Mimicking American president-elect Barack Obama battle cry during his winning electoral campaign, Rio de Janeiro governor Sérgio Cabral, who is in Istambul trying to get the 2016 Olympic Games to Brazil, told members of the International Olympic Committee:Â "Yes, we can."
Rio is competing with Chicago, Madrid and Tokyo for the right to host those games. For Cabral, who seemed confident of the Brazilian victory, Rio has something very important to offer: the commitment of the federal government to work close to the city of Rio de Janeiro to guarantee the success of the Olympics.
"We are making a commitment here to do our homework. What's still missing in transportation infrastructure and equipments, will be done with joint hands: city hall, federal government and state government together. That's why I say repeating president Obama that "Yes, we can," the governor said, using English for the future president slogan.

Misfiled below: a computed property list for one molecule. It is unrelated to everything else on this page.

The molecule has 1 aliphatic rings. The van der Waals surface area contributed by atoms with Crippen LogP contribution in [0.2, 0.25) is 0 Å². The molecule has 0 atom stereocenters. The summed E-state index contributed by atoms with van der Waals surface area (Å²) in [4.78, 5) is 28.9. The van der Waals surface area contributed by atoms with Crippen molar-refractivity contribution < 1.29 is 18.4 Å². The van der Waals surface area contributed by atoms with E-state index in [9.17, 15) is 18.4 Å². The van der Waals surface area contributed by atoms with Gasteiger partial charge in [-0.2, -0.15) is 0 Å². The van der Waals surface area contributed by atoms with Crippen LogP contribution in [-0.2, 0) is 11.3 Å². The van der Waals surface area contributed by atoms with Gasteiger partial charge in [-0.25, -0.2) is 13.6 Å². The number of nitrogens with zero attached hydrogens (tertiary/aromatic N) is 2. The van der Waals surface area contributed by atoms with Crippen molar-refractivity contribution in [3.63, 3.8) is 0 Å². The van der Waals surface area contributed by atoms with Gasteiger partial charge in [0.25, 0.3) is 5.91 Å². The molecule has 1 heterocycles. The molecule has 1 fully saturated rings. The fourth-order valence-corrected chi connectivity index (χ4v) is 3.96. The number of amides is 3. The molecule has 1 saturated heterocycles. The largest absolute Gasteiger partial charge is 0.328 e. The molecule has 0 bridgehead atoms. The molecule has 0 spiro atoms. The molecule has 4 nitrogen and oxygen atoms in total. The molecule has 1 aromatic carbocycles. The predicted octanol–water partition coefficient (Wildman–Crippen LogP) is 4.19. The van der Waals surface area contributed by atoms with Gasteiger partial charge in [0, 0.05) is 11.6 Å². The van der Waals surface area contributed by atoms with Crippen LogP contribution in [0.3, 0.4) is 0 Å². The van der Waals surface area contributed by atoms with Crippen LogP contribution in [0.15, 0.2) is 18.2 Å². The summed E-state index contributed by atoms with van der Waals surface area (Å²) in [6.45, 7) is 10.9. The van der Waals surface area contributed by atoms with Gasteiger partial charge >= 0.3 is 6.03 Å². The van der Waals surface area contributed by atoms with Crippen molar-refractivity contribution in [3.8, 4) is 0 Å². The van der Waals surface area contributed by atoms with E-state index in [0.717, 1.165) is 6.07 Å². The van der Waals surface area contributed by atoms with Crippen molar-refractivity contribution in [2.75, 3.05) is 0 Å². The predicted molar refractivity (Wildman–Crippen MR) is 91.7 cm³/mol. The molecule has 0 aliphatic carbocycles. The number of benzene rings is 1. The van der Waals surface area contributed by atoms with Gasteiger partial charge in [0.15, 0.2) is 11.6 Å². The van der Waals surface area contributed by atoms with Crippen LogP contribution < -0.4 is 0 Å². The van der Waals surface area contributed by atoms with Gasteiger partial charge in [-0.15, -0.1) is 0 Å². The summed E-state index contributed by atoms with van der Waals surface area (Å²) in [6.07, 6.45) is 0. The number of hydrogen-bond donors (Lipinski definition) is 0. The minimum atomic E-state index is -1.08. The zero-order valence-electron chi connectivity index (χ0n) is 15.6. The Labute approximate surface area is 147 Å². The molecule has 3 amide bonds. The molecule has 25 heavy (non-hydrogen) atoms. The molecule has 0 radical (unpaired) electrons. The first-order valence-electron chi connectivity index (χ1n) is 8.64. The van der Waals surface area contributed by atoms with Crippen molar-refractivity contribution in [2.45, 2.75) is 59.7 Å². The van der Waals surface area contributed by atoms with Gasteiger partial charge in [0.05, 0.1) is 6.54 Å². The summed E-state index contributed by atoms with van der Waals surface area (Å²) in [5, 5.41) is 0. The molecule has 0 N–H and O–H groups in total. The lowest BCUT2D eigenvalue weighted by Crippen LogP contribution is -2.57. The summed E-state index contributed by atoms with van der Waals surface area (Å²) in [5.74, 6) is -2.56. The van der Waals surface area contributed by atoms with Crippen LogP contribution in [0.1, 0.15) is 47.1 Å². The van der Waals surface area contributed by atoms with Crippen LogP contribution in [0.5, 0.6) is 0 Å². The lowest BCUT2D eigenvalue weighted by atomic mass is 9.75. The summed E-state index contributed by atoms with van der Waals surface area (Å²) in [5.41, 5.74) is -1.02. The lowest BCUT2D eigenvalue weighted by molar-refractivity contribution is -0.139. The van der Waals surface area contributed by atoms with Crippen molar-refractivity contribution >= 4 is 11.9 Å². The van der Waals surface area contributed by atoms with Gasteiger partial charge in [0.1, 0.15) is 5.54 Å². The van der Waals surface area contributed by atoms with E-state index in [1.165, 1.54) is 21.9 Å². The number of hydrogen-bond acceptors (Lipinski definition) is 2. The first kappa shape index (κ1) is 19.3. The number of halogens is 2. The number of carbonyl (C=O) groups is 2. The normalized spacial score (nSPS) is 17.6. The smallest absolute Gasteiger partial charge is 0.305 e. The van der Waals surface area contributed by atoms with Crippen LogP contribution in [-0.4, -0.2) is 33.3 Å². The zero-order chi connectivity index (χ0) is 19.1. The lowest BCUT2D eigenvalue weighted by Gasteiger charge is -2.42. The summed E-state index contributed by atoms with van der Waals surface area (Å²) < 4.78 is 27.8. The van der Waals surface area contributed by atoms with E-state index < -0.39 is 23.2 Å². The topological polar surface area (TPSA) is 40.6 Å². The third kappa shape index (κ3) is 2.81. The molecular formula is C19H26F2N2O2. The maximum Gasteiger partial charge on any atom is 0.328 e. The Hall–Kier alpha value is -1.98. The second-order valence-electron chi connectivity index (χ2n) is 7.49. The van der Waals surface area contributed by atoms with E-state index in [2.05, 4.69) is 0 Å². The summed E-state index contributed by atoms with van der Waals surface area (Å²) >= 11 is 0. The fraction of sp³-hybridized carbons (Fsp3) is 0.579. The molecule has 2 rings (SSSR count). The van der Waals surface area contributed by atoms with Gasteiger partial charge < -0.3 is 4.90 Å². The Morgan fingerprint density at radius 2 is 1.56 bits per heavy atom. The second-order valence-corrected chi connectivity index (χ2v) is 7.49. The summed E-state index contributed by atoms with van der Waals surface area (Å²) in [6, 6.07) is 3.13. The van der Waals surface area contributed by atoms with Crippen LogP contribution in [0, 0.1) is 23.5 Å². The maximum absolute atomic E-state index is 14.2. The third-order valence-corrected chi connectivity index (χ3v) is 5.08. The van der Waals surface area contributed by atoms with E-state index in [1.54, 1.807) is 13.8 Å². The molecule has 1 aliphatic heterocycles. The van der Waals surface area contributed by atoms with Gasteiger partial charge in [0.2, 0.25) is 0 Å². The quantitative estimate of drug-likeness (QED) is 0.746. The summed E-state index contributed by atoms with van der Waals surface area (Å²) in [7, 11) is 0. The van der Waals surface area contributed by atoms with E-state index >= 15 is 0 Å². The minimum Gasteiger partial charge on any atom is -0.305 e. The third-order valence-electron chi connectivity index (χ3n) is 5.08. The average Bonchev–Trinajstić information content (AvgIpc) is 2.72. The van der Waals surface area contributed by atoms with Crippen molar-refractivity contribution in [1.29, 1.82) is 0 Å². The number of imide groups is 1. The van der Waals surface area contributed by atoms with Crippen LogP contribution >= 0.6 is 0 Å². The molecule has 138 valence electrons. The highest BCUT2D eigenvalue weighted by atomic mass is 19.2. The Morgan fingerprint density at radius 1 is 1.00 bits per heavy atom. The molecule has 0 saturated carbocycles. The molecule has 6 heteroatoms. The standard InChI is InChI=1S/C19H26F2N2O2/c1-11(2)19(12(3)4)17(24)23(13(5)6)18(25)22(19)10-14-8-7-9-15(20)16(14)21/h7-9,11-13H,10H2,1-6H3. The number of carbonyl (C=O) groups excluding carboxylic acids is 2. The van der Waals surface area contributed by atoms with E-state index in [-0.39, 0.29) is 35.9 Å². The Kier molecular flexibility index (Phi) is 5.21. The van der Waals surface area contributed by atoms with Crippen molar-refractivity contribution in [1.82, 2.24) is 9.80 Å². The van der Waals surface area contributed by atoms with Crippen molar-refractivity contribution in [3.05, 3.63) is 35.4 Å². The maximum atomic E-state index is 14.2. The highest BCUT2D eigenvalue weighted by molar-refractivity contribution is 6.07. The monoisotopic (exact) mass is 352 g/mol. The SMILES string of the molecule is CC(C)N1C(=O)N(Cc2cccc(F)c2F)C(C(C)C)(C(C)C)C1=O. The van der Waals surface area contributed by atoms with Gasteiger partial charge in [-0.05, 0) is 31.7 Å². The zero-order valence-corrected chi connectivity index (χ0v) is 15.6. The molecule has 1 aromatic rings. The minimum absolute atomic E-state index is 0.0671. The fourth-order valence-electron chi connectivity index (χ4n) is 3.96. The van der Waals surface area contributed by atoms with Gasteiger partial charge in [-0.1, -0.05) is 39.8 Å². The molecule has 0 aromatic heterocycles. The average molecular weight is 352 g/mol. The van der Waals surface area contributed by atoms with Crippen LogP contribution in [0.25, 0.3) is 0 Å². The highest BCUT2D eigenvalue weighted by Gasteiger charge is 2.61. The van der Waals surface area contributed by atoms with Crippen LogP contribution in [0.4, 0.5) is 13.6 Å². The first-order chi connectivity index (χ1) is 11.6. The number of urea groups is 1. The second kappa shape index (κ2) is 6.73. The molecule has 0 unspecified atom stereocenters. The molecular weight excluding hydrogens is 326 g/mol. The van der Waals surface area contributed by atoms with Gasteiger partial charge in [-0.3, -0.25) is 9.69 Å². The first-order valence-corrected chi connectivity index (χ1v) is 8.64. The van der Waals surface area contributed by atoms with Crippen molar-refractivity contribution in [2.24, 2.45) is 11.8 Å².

The four cities bidding to host the Olympics will present, this Friday, November 21, their cases to the assembly of European Olympic Committees. Chicago's presentation is expected to include a videotape message from Obama, who was until recently a US senator from Illinois. The president-elect lives on Chicago's south side.
Anti-U.S. sentiment worldwide was reflected in Olympic politics with New York defeated in its bid for the 2012 Games.Â But Obama's election has changed the dynamics of this competition.
The US Olympic committee are counting on president Obama attending the IOC meeting in Copenhagen when the host city will be chosen next year on October 2, 2009.Â
According to governor Cabral, among the infrastructure projects that he promised to have ready on time there are the remodeled Tom Jobim International Airport, access roads, subway lines, bus corridors and enough hotel rooms to satisfy the IOC requirements.
"I came here to make it clear to the member of the International Olympic Committee that this is a project involving all levels of the government and that Rio's mayor elect is responsible to make this happen."
"This is an occasion for the IOC to make a historical decision: to change in order to give a chance to the youth of all the continents to host the Olympic Games, said Carlos Arthur Nuzman, the president of the Brazilian Olympic Committee.
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